But that’s just it, right? It’s blatantly, crushingly obvious by now that I’ve done this to myself, and part of the verdict from this indictment came from stacks and rows of purchases that have become so aggressively constant that I’ve forgotten half of what I own (or, at least, when I bought them). We joke about the checklist of games that clutter online profiles so we don’t face the terrible truths about our spending habits and how we’ve cheapened a hobby to the point of ambivalence. I’ll buy anything if I can get it for a wink and a smile, and in that sense, this bed of shit was made by me. And I have to lie in it.
Step 4: Five years ago, this wouldn’t be a problem (Depression)
I have stared into the abyss, and this poorly implemented stealth sequence in what could be the universe’s largest and most bland enclosed garden stares back at me.
The terrible melee that I found myself using all too much in the early game has transitioned into quiet but horrifically protracted behind-the-back murders. Solid Snake wouldn’t stand for this nonsense. Shit, The Incredible Hulk would do it with less flourish. But it’s no longer worth the mental anguish to object, even if no one in this forest of lost reason would hear it.
I was assured by trusted friends and reviews that I found myself re-reading now that I was playing the game so long after its release that The Order would finished in, erm, short order. But here, in what I can only assume has to be closing in on the end credits, I feel as though time itself is a gulag, The Order its warden.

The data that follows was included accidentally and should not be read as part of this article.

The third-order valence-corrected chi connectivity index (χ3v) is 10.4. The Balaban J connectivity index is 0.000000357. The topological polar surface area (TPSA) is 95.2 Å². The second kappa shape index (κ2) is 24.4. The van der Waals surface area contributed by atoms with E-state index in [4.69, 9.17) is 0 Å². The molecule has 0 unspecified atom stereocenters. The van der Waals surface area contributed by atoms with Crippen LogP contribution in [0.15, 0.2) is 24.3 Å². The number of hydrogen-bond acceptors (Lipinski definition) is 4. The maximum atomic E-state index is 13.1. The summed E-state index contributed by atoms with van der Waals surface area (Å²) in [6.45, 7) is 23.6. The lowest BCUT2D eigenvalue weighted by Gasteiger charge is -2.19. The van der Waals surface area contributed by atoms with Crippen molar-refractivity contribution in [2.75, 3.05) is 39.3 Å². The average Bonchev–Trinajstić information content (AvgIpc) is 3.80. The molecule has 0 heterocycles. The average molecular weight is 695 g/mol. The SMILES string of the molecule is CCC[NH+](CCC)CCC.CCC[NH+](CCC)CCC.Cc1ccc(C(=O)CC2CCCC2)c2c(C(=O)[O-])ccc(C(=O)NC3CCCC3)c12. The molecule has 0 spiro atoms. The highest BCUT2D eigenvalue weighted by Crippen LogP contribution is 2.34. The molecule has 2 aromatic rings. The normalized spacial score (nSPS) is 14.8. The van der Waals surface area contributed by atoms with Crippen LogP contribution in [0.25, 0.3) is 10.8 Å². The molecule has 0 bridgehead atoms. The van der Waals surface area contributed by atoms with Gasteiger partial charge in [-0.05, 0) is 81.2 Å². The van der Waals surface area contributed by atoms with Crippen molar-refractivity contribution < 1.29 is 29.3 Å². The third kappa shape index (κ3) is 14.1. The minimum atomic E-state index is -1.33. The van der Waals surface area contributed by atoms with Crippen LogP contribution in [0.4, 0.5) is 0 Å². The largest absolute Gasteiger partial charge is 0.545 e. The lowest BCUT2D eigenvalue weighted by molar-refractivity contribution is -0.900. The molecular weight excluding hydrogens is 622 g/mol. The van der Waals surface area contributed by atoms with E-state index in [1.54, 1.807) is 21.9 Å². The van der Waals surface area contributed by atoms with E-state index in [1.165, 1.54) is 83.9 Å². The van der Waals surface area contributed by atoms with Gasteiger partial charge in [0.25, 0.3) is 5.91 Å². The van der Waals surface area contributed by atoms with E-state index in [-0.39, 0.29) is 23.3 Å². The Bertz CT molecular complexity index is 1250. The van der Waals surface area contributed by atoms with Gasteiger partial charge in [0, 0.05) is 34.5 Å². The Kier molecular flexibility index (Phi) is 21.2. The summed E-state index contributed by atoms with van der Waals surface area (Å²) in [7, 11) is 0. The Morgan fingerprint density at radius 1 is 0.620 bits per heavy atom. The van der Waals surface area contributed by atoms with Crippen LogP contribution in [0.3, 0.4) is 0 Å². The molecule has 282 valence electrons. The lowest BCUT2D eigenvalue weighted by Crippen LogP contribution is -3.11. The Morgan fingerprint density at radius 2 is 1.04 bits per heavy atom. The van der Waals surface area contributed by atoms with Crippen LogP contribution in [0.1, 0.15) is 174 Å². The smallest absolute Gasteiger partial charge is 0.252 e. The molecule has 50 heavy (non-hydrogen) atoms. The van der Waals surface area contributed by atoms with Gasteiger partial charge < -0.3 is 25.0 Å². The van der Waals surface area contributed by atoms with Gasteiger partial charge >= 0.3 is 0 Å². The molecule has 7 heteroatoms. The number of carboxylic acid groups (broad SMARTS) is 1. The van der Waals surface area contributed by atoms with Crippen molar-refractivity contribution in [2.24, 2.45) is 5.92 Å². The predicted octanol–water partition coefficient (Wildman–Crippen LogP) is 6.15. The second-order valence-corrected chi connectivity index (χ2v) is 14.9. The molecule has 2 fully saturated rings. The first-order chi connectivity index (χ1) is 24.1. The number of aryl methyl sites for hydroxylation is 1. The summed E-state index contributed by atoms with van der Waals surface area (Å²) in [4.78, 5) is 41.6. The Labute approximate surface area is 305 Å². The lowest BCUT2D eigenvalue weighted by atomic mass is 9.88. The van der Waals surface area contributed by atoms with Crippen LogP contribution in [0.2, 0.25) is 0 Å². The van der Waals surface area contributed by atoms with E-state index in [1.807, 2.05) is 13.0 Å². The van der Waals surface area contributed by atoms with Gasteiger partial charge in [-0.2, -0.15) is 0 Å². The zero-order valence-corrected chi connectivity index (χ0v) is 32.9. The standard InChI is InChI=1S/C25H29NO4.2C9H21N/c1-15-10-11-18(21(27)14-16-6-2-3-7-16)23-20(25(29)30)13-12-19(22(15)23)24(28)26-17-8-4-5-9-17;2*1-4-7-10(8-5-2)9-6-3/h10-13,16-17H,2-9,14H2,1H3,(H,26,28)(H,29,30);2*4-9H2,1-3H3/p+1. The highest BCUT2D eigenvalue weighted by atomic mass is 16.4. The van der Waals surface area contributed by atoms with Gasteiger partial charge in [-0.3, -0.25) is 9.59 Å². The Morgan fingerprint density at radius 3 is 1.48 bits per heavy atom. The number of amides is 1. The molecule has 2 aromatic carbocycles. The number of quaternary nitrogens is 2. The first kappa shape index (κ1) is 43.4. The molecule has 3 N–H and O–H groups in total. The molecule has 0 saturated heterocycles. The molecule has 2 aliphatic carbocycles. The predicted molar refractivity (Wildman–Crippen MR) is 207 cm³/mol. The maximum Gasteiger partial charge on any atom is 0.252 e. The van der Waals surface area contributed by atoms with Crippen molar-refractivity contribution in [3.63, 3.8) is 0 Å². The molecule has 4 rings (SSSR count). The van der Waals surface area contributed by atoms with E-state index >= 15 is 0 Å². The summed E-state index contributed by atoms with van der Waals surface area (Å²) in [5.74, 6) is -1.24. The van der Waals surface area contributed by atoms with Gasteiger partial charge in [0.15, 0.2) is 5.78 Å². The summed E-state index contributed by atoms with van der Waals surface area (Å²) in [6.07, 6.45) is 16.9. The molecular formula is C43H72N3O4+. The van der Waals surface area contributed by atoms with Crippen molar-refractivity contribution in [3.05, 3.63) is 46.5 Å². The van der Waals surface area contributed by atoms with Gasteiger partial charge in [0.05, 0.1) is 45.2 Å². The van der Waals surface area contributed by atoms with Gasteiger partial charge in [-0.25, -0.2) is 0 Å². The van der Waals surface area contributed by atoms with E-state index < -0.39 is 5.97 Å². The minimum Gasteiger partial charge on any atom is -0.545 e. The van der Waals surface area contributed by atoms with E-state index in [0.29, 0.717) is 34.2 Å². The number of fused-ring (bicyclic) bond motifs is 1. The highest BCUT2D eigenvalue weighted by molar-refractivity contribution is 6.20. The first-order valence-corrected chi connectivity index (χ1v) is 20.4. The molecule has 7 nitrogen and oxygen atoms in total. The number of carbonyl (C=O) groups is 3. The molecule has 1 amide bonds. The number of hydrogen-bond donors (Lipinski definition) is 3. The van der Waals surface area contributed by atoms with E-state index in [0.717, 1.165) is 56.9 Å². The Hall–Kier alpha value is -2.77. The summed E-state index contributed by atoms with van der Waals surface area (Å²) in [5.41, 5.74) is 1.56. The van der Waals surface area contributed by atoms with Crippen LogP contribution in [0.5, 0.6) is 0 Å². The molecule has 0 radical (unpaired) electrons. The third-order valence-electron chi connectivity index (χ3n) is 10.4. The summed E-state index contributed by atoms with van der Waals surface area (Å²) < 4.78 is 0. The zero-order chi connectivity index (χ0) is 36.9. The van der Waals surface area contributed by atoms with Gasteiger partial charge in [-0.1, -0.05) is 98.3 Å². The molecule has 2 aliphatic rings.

This game is so bad, but I’ve pushed myself this far. Through curiosity, then ego, and all the way back around to almost begging, parts of me are thinking of the absolutely worst: I will unplug my PlayStation 4, bury it around my neighborhood piece by piece, and realize that I don’t have time for this anymore. Step back and think about that. Play videogames for your entire life, and then you get a little older, and life changing things at a rate you’ve tried to prepare for but never really anticipated. I can’t come home from work, inhale some dinner, and spend a month or two personally judging the merits of every Final Fantasy in the catalogue in chronological order from front to back. Yes, including both MMO endgames. No, not Crystal Chronicles. That would be overkill. I only have time for underkill now. Underkill’s not even a word. I’m sorry, videogames, but after all this time and too many Tales games, was our love too beautiful to live?
Step 5: Catharsis (Acceptance)
Sure, this game is so replete with anticlimax it may as well have been called The Order: Galactica, but this dumb shootfest won’t ruin me. I still wonder why I went the distance with it, but if The Order has taught me anything, it’s that it’s time to be a little bit more choosey about how I spend what fleeting time I have to myself anymore. It sucks that, at least for the short term, devoting hours to a raid group may not be in the cards, or that working my way to tournament readiness in brand new fighting games will be a thing of the past.
Call it acceptance. I’m a creature of habit, really; the kind of guy that, before a year ago, would go to work, go to the gym, have dinner with my wife, and run through Demon’s Souls for the seventh time. But even I knew, not so deep down, that it wouldn’t last. I soaked in as much as I could before getting to this point, but if the mental temper tantrums that came from not being a child anymore says anything, it’s that being an adult, actually, is pretty good. The house with the mortgage more gratifying than it lets on, the stinky diapers hilarious in their bizarrely putrid way. It’s nice to go to work, go to the gym, and then be involved with those things, free time flickering away in the candlelight notwithstanding. Playing The Order: 1886 was, for the last time, a conscious choice, but it was still one that I made of my own will, for that free time. It could have been worse.
It could have been No Man’s Sky.